- Open Access
Therapeutic benefits of an oral vitamin B1 derivative for human T lymphotropic virus type I-associated myelopathy/tropical spastic paraparesis (HAM/TSP)
© Kira; licensee BioMed Central Ltd. 2013
- Received: 22 July 2013
- Accepted: 24 July 2013
- Published: 15 August 2013
Prosultiamine, a vitamin B1 derivative, has long been used for beriberi neuropathy and Wernicke’s encephalopathy. Based on the finding that prosultiamine induces apoptosis in human T lymphotropic virus type I (HTLV-I)-infected T cells, Nakamura et al. conducted a clinical trial of prosultiamine in patients with HTLV-I-associated myelopathy (HAM)/tropical spastic paraparesis (TSP). In this open-label, single arm study enrolling 24 HAM/TSP patients recently published in BMC Medicine, oral prosultiamine (300 mg/day for 12 weeks) was found to be effective by neurological, urological and virological evaluations. Notably, it increased detrusor pressure, bladder capacity and maximum flow rate, and improved detrusor overactivity and detrusor-sphincter dyssynergia. A significant decrease in HTLV-I copy numbers in peripheral blood following the treatment provided a rationale for using the drug. The trial has some limitations, such as the small numbers of participants, the open-label design, the lack of a placebo arm, and the short trial period. Nevertheless, the observation that such a safe, cheap drug may have excellent therapeutic effects on HAM/TSP, a chronic devastating illness occurring mainly in developing countries, provides support for future large-scale randomized controlled trials.
Please see related research: http://www.biomedcentral.com/1741-7015/11/182.
- Human T lymphotropic virus type I (HTLV-I)
- HTLV-I-associated myelopathy
- Tropical spastic paraparesis
- Vitamin B1
Prosultiamine (Alinamin®), a well-known thiamine derivative, was first developed by Takeda Pharmaceutical Company in Japan in the 1950s. The drug is a homolog of allithiamine produced by thiol-type vitamin B1 and allicin. Prosultiamine is synthesized by substitution of allyl disulfide with propyl disulfide in the allithiamine structure, to increase its stability in blood and achieve efficient absorption from the gut. Prosultiamine is converted to vitamin B1 after absorption from the gut. The drug thus enables a long-lasting high blood concentration of vitamin B1, resulting in efficient access of vitamin B1 to nervous tissue. Prosultiamine has cured many patients with vitamin B1 deficiency resulting in beriberi neuropathy and Wernicke’s encephalopathy. Prosultiamine might also save patients suffering from another devastating neurologic illness associated with a human retrovirus, namely T lymphotropic virus type I (HTLV-I).
HTLV-I causes not only adult T cell leukemia but also chronic progressive myelopathy, known as HTLV-I-associated myelopathy/tropical spastic paraparesis (HAM/TSP) . HAM/TSP is a devastating neurologic disease causing serious disability, mainly affecting the middle to lower thoracic spinal cord. Patients with HAM/TSP thus present with spastic paraparesis owing to the involvement of the corticospinal tracts. The disease also induces sphincter disturbance, such as dysuria, pollakisuria, urinary retention and constipation, and mild sensory impairment of the lower limbs, such as decreased vibratory sensation and paresthesia. The precise mechanisms underlying HAM/TSP remain to be elucidated, but persistent lymphocytic inflammation exists in the corticospinal tracts and the adjacent white matter of the spinal cord . HTLV-I mainly infects CD4+ T cells; such HTLV-I-infected CD4+ T cells are autoproliferative and tend to infiltrate central nervous system (CNS) tissue . Some authors have hypothesized the existence of ‘bystander tissue damage’ during the chronic inflammatory process when cytotoxic CD8+ T cells continuously kill HTLV-I-infected CD4+ T cells infiltrating the CNS [2, 4].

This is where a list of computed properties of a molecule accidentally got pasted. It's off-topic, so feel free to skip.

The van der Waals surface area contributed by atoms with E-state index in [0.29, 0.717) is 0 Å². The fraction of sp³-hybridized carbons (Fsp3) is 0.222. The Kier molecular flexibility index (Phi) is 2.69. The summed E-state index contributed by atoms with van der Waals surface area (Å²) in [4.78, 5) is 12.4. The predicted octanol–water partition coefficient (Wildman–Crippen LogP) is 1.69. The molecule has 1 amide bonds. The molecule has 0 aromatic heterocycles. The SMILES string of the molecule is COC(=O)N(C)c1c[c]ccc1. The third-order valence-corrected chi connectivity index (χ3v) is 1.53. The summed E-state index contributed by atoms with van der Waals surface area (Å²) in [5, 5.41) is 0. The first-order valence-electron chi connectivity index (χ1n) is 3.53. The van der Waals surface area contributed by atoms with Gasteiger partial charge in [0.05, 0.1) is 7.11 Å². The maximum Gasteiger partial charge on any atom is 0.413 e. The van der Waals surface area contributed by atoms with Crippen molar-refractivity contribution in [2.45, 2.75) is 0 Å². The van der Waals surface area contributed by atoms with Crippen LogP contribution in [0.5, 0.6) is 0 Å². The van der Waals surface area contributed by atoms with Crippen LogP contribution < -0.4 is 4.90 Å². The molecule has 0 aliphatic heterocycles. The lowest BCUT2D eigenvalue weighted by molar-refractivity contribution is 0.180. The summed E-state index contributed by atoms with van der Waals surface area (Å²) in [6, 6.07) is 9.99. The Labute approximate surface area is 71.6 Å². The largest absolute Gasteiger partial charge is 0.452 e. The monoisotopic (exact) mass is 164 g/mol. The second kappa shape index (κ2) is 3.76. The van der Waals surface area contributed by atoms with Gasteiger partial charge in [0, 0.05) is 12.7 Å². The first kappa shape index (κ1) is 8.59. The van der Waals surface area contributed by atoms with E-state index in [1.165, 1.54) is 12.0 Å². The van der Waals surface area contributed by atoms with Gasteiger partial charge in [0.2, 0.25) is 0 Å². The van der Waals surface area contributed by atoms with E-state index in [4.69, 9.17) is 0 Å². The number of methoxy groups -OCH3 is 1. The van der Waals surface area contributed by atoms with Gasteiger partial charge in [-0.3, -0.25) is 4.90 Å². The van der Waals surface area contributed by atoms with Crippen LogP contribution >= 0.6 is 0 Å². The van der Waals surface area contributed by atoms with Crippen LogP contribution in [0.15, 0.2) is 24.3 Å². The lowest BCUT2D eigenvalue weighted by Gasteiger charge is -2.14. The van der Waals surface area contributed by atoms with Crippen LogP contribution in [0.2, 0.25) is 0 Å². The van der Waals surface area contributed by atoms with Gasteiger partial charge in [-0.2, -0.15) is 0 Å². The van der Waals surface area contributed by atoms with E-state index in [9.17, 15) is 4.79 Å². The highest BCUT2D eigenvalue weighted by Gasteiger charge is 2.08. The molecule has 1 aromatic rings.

In HAM/TSP patients, HTLV-I proviral DNA loads in peripheral blood are markedly increased despite the presence of abundant cytotoxic T cells against HTLV-I [5, 6]. Therefore, it is assumed to be beneficial to reduce the number of HTLV-I-infected T cells for treatment of HAM/TSP. Indeed, interferon α (IFNα), a potent drug against the disease, can decrease HTLV-I proviral DNA loads in peripheral blood . Although IFNα is effective, long-term efficacy is modest and adverse effects are relatively frequent and occasionally severe, which makes it difficult to administer the drug for many years. Other immunotherapies, such as corticosteroids , plasmapheresis , and intermittent high-dose vitamin C , exhibit only short-term benefits. Long-term administration of immunosuppressants, such as azathioprine and mizoribine, showed only limited efficacy in a minority of HAM/TSP patients . HAM/TSP is relatively frequently encountered in areas encompassing developing countries, such as equatorial Africa, the Caribbean, Central and South America, the Middle East, and Melanesia . Because curative treatment of HAM/TSP is lacking and no vaccine is available, a low-cost drug with tolerable safety profiles for long-term usage is of paramount importance.